Social Categorisation Process

863 Words 4 Pages
SIT maintains that people use different processes to define their social reality and their own position in relation to others (Ellemers & Haslam, 2012). These processes are social categorisation, social comparison and social identification.
Social categorisation is the process of deciding which group you or others belong to and is a psychological process that provides a way of responding to complex social situations. Individuals think of people in terms of certain social categories in order to organise socially relevant information; this allows them to understand and predict their behaviour and the behaviour of others (Ellemers & Haslam, 2012).
Individuals that are categorised into the same group are thought to possess the same group-defining
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When individuals care about the group they belong to they will be motivated to accentuate the identity of their groups and protect, defend and improve the value afforded to those groups and their members (Ellemers & Haslam, 2012). In some instances this process can be to the detriment of other groups and their members (Tajfel, 1978c).
Identity management strategies.
There are certain strategies that individuals in groups can adopt in order to address the low-status of their social groups and in turn recuperate the value of their social identity (Ellemers & Haslam, 2012).
Individual mobility is a strategy that takes place at an individual level; individuals may want to escape or deny belonging to a certain group and instead want to be associated with a group of higher social standing (Tajfel, 1979). The individuals will therefore attempt to show in various ways how they are different from their group members (Ellemers & Haslam, 2012). This strategy is also indicative of a lack of commitment to the group an individual belongs to (Reid, 2009). This strategy aims to enhance the participants’ identities without changing the status of the in-group as a whole (Jackson, Sullivan, Harnish, & Hodge,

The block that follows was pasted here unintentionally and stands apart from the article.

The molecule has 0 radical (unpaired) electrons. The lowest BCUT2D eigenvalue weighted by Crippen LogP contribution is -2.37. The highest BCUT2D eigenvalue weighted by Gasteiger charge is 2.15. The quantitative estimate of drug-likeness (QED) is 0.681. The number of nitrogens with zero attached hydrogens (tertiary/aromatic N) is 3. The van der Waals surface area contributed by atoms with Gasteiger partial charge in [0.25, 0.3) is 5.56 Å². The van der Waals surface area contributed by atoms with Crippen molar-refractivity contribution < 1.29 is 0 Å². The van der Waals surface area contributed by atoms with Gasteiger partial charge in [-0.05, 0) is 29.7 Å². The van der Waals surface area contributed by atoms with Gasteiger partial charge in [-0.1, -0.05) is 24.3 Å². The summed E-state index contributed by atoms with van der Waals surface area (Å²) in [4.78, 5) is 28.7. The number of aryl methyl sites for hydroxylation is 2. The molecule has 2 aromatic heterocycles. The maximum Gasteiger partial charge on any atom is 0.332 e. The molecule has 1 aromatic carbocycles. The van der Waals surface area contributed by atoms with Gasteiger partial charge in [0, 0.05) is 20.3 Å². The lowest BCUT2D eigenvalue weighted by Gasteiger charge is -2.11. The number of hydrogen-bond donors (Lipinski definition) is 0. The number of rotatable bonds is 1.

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“Permeability of the group boundaries relates to the subjective belief that it is possible for individuals to act as independent agents within a given social system” (Ellemers & Haslam, 2012, p. 5). Individuals decide if the characteristics they have, that associate them with a specific group, confine their access to other groups or whether these characteristics can be separated from them as individuals regardless of the group they belong to (Ellemers & Haslam, 2012). This strategy can be pursued if the individual perceived the group boundaries to be permeable, however, if the boundaries are perceived as impermeable the individuals will feel more bound to their group (Ellemers & Haslam, 2012). The permeability of the boundaries of the group is important in distinguishing which individual identity management strategies will be used (Ellemers, van Knippenberg, & Wilke, 1988).
Stability refers to the idea that some differences between groups are seen as fluid and are thus subject to change and other differences are regarded as more permanent and stable (Ellemers & Haslam, 2012). “When status differences are viewed to be secure, the individuals with a devalued social identity are less likely to choose strategies of social change and would rather focus on individual mobility” (Ellemers & Haslam, 2012, p.

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